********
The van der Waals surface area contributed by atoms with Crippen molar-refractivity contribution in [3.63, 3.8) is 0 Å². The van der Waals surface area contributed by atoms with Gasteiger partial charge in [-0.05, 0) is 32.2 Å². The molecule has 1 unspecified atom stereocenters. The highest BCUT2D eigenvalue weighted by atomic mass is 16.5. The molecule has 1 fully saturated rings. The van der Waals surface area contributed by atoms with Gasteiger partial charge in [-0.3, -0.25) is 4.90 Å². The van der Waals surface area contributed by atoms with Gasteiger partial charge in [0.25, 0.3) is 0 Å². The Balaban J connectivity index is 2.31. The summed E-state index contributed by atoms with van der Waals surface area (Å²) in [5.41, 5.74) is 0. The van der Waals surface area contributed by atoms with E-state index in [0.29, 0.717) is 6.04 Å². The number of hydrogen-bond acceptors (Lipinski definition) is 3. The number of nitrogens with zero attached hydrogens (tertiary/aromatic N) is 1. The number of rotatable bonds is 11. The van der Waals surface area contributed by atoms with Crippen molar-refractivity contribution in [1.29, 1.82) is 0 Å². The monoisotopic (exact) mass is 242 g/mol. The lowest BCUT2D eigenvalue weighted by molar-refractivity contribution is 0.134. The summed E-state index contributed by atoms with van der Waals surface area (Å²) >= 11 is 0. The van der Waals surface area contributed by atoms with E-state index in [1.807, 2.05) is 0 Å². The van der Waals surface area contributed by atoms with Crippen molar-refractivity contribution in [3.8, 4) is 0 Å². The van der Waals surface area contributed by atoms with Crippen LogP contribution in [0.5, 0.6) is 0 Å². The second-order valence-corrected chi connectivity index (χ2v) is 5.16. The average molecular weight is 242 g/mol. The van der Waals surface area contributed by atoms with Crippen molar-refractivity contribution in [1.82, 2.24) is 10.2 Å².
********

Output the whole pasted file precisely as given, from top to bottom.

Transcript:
The van der Waals surface area contributed by atoms with Crippen molar-refractivity contribution in [3.63, 3.8) is 0 Å². The van der Waals surface area contributed by atoms with Gasteiger partial charge in [-0.05, 0) is 32.2 Å². The molecule has 1 unspecified atom stereocenters. The highest BCUT2D eigenvalue weighted by atomic mass is 16.5. The molecule has 1 fully saturated rings. The van der Waals surface area contributed by atoms with Gasteiger partial charge in [-0.3, -0.25) is 4.90 Å². The van der Waals surface area contributed by atoms with Gasteiger partial charge in [0.25, 0.3) is 0 Å². The Balaban J connectivity index is 2.31. The summed E-state index contributed by atoms with van der Waals surface area (Å²) in [5.41, 5.74) is 0. The van der Waals surface area contributed by atoms with E-state index in [0.29, 0.717) is 6.04 Å². The number of hydrogen-bond acceptors (Lipinski definition) is 3. The number of nitrogens with zero attached hydrogens (tertiary/aromatic N) is 1. The number of rotatable bonds is 11. The van der Waals surface area contributed by atoms with Crippen molar-refractivity contribution in [1.29, 1.82) is 0 Å². The monoisotopic (exact) mass is 242 g/mol. The lowest BCUT2D eigenvalue weighted by molar-refractivity contribution is 0.134. The summed E-state index contributed by atoms with van der Waals surface area (Å²) >= 11 is 0. The van der Waals surface area contributed by atoms with E-state index in [1.807, 2.05) is 0 Å². The van der Waals surface area contributed by atoms with Crippen molar-refractivity contribution in [3.8, 4) is 0 Å². The van der Waals surface area contributed by atoms with Crippen LogP contribution in [0.5, 0.6) is 0 Å². The second-order valence-corrected chi connectivity index (χ2v) is 5.16. The average molecular weight is 242 g/mol. The van der Waals surface area contributed by atoms with Crippen molar-refractivity contribution in [1.82, 2.24) is 10.2 Å².